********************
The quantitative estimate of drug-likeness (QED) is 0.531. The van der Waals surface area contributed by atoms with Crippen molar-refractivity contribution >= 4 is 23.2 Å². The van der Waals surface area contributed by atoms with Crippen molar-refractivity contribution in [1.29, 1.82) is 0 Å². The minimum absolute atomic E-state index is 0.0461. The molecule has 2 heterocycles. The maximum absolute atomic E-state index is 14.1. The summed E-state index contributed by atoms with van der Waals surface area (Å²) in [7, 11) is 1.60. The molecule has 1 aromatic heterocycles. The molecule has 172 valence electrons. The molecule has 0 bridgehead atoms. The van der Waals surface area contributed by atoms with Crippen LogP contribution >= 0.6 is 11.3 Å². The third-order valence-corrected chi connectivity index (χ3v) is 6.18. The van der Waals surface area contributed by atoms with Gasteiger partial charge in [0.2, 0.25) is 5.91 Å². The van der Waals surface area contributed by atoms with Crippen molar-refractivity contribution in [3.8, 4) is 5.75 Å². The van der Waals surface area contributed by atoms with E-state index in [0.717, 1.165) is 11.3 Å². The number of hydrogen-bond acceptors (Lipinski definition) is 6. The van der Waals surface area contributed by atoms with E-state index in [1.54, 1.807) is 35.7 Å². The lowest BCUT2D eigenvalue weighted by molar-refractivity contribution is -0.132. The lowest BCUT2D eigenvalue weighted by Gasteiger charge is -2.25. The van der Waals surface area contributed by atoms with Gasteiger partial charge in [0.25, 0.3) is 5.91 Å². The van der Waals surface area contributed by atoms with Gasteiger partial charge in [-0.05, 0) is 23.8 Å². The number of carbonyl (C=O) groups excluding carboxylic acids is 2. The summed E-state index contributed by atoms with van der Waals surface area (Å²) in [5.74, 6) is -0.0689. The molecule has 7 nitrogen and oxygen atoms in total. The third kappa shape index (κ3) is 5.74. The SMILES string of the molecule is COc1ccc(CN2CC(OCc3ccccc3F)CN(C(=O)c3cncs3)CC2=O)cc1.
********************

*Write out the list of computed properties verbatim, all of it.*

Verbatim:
The quantitative estimate of drug-likeness (QED) is 0.531. The van der Waals surface area contributed by atoms with Crippen molar-refractivity contribution >= 4 is 23.2 Å². The van der Waals surface area contributed by atoms with Crippen molar-refractivity contribution in [1.29, 1.82) is 0 Å². The minimum absolute atomic E-state index is 0.0461. The molecule has 2 heterocycles. The maximum absolute atomic E-state index is 14.1. The summed E-state index contributed by atoms with van der Waals surface area (Å²) in [7, 11) is 1.60. The molecule has 1 aromatic heterocycles. The molecule has 172 valence electrons. The molecule has 0 bridgehead atoms. The van der Waals surface area contributed by atoms with Crippen LogP contribution >= 0.6 is 11.3 Å². The third-order valence-corrected chi connectivity index (χ3v) is 6.18. The van der Waals surface area contributed by atoms with Gasteiger partial charge in [0.2, 0.25) is 5.91 Å². The van der Waals surface area contributed by atoms with Crippen molar-refractivity contribution in [3.8, 4) is 5.75 Å². The van der Waals surface area contributed by atoms with E-state index in [0.717, 1.165) is 11.3 Å². The number of hydrogen-bond acceptors (Lipinski definition) is 6. The van der Waals surface area contributed by atoms with E-state index in [1.54, 1.807) is 35.7 Å². The lowest BCUT2D eigenvalue weighted by molar-refractivity contribution is -0.132. The lowest BCUT2D eigenvalue weighted by Gasteiger charge is -2.25. The van der Waals surface area contributed by atoms with Gasteiger partial charge in [0.25, 0.3) is 5.91 Å². The van der Waals surface area contributed by atoms with Gasteiger partial charge in [-0.05, 0) is 23.8 Å². The number of carbonyl (C=O) groups excluding carboxylic acids is 2. The summed E-state index contributed by atoms with van der Waals surface area (Å²) in [5.74, 6) is -0.0689. The molecule has 7 nitrogen and oxygen atoms in total. The third kappa shape index (κ3) is 5.74. The SMILES string of the molecule is COc1ccc(CN2CC(OCc3ccccc3F)CN(C(=O)c3cncs3)CC2=O)cc1.